Even in the volatile environment of Israeli politics, the achievement of Yair Lapid and his party Yesh Atid is unprecedented.
Not only did his new party sweep up 19 Knesset seats, surprising nearly everyone by becoming the second largest, but they did so in the most crowded field of these elections: the centre. They did so without any political alliances and with a list of Knesset newcomers.
The achievement is entirely down to Mr Lapid, his personality and the hard work he has done in building the party, selecting his list, composing its manifesto and promoting it on social and traditional media and face-to-face meetings across the country.
That may, though, prove to have been the easier part of his political journey.
There are two recent examples of centrist parties which were successful in two consecutive elections, only to be decimated in the third. The first was Shinui, headed by Mr Lapid’s father, Tommy. The second is Kadima, which seems to have just scraped over the electoral threshold into the new Knesset. So how does Mr Lapid prevent Yesh Atid from becoming another two-term wonder?
He faces now two major challenges. The first is to enter Benjamin Netanyahu’s coalition in the best possible condition. Not entering the coalition is not an option. Israel needs a functioning government and, while there a wide variety of coalition combinations, Yesh Atid is central to any stable government.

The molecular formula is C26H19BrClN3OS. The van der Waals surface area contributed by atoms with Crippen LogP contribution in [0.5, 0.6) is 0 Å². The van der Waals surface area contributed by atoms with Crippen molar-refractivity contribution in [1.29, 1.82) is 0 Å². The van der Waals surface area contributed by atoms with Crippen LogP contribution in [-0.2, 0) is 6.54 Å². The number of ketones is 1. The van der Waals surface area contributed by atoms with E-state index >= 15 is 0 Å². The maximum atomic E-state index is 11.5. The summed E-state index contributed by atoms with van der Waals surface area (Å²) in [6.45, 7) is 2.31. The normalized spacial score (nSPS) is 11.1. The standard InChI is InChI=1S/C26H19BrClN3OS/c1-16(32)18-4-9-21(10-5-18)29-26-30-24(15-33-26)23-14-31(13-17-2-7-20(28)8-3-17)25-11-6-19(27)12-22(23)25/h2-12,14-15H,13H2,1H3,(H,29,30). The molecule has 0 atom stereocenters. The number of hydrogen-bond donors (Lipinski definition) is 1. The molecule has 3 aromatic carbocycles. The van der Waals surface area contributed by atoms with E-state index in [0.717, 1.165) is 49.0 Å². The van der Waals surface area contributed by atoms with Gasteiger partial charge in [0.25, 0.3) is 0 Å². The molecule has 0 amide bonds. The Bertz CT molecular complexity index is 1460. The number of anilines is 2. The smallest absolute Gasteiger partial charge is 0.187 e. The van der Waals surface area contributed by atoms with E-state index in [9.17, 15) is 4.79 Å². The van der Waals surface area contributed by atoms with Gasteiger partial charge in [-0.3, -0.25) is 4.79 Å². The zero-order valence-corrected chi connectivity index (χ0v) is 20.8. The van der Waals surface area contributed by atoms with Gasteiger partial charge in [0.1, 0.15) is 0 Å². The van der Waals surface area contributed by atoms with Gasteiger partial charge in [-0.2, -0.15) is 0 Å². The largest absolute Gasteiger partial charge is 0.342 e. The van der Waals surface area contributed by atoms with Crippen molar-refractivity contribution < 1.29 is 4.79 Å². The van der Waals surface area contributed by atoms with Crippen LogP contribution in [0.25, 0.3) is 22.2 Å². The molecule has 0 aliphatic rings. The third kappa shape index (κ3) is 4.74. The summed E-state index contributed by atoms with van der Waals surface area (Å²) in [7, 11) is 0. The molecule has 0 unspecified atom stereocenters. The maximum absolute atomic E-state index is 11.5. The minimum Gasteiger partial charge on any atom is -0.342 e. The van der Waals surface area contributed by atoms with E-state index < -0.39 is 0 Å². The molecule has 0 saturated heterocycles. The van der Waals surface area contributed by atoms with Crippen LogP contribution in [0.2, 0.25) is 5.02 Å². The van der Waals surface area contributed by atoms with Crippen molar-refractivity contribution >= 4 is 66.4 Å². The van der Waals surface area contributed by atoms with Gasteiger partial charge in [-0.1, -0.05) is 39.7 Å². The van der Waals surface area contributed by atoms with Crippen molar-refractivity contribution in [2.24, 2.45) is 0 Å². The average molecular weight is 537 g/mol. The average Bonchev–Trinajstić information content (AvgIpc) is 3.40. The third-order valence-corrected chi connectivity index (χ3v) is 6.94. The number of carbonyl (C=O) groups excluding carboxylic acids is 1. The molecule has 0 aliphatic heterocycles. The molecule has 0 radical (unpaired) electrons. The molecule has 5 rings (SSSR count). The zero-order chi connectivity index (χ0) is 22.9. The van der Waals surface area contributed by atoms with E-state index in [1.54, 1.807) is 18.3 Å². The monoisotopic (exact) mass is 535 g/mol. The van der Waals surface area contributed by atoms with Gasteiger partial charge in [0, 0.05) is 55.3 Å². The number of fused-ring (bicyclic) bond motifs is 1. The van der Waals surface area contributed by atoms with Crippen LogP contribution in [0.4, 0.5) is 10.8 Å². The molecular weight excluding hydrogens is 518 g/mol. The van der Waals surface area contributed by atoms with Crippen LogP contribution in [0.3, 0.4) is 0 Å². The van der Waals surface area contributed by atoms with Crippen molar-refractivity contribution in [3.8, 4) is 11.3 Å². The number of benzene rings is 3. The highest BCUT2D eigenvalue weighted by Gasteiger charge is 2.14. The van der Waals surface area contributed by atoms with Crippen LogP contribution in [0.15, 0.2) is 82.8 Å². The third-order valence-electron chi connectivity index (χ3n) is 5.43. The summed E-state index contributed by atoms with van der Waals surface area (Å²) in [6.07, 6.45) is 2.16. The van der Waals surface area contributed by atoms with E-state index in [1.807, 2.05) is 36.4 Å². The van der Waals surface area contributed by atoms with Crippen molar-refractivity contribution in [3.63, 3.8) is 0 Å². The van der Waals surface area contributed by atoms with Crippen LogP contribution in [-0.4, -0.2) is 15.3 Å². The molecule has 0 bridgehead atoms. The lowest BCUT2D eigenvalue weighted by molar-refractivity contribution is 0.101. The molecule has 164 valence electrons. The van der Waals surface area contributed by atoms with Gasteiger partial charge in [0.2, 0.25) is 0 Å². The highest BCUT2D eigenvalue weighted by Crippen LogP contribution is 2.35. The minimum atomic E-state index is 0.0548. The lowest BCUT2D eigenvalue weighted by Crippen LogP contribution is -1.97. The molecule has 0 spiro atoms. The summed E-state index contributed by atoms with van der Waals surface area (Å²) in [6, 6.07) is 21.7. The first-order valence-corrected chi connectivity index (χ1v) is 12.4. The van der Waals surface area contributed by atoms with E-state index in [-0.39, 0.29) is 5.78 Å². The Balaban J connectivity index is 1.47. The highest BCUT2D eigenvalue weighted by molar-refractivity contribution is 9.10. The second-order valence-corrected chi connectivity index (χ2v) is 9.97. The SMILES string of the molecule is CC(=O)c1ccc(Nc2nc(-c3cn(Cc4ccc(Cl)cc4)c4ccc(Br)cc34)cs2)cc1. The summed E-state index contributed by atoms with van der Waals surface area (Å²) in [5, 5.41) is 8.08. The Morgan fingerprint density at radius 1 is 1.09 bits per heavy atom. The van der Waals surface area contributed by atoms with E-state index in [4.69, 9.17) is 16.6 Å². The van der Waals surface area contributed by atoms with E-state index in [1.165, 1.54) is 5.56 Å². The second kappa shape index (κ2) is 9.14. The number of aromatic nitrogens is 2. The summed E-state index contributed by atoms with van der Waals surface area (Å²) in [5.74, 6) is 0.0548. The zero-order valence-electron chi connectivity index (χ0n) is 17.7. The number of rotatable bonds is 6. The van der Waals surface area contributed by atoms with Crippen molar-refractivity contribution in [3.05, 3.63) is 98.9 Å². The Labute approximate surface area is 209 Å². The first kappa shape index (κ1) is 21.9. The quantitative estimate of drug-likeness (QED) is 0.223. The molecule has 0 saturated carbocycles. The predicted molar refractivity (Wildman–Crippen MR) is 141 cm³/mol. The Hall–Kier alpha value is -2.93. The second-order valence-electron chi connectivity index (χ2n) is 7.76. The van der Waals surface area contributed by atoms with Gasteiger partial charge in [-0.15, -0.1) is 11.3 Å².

Mr Lapid is in a position of strength but he is facing two of the wiliest coalition-builders — and breakers — in the business, Mr Netanyahu and Avigdor Lieberman. Mr Lapid’s success in securing significant ministries and influencing the new government’s policies — which will necessitate compromise — will be the first real test of his, and his party’s, political durability.
Which leads to the next challenge.
Mr Lapid selected an attractive list of candidates that certainly appealed to Israeli voters. But the 19 new MKs have never worked together, and while they are all talented individuals, they also each have their own independent views and considerable egos. They come from the right and left — now they will have to learn that governing is first of all about compromising your ideology. Mr Lapid will have his work cut out keeping 18 new MKs in line while he himself discovers the ways of the Knesset.